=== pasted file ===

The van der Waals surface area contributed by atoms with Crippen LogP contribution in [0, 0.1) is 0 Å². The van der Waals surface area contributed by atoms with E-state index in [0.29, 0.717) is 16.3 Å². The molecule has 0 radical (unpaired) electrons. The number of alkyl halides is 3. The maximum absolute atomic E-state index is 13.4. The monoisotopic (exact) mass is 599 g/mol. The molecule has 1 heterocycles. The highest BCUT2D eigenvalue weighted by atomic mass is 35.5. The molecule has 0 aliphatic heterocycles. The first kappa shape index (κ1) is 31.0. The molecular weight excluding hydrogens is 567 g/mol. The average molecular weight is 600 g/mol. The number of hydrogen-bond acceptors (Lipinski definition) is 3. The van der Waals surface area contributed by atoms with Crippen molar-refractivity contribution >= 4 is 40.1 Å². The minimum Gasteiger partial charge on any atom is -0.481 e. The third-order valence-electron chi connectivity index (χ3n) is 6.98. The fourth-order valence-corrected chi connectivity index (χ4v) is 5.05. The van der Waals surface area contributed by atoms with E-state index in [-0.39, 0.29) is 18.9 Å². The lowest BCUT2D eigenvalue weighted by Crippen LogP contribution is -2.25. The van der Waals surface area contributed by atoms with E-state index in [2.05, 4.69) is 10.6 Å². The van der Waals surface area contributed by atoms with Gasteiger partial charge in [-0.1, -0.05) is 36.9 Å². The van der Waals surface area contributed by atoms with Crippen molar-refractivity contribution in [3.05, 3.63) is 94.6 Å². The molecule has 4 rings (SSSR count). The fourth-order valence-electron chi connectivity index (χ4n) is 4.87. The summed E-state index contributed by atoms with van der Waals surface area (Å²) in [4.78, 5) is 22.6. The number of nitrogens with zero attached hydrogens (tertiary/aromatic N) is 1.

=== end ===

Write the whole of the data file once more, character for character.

The van der Waals surface area contributed by atoms with Crippen LogP contribution in [0, 0.1) is 0 Å². The van der Waals surface area contributed by atoms with E-state index in [0.29, 0.717) is 16.3 Å². The molecule has 0 radical (unpaired) electrons. The number of alkyl halides is 3. The maximum absolute atomic E-state index is 13.4. The monoisotopic (exact) mass is 599 g/mol. The molecule has 1 heterocycles. The highest BCUT2D eigenvalue weighted by atomic mass is 35.5. The molecule has 0 aliphatic heterocycles. The first kappa shape index (κ1) is 31.0. The molecular weight excluding hydrogens is 567 g/mol. The average molecular weight is 600 g/mol. The number of hydrogen-bond acceptors (Lipinski definition) is 3. The van der Waals surface area contributed by atoms with Crippen molar-refractivity contribution >= 4 is 40.1 Å². The minimum Gasteiger partial charge on any atom is -0.481 e. The third-order valence-electron chi connectivity index (χ3n) is 6.98. The fourth-order valence-corrected chi connectivity index (χ4v) is 5.05. The van der Waals surface area contributed by atoms with E-state index in [-0.39, 0.29) is 18.9 Å². The lowest BCUT2D eigenvalue weighted by Crippen LogP contribution is -2.25. The van der Waals surface area contributed by atoms with E-state index in [2.05, 4.69) is 10.6 Å². The van der Waals surface area contributed by atoms with Gasteiger partial charge in [-0.1, -0.05) is 36.9 Å². The van der Waals surface area contributed by atoms with Crippen molar-refractivity contribution in [3.05, 3.63) is 94.6 Å². The molecule has 4 rings (SSSR count). The fourth-order valence-electron chi connectivity index (χ4n) is 4.87. The summed E-state index contributed by atoms with van der Waals surface area (Å²) in [4.78, 5) is 22.6. The number of nitrogens with zero attached hydrogens (tertiary/aromatic N) is 1.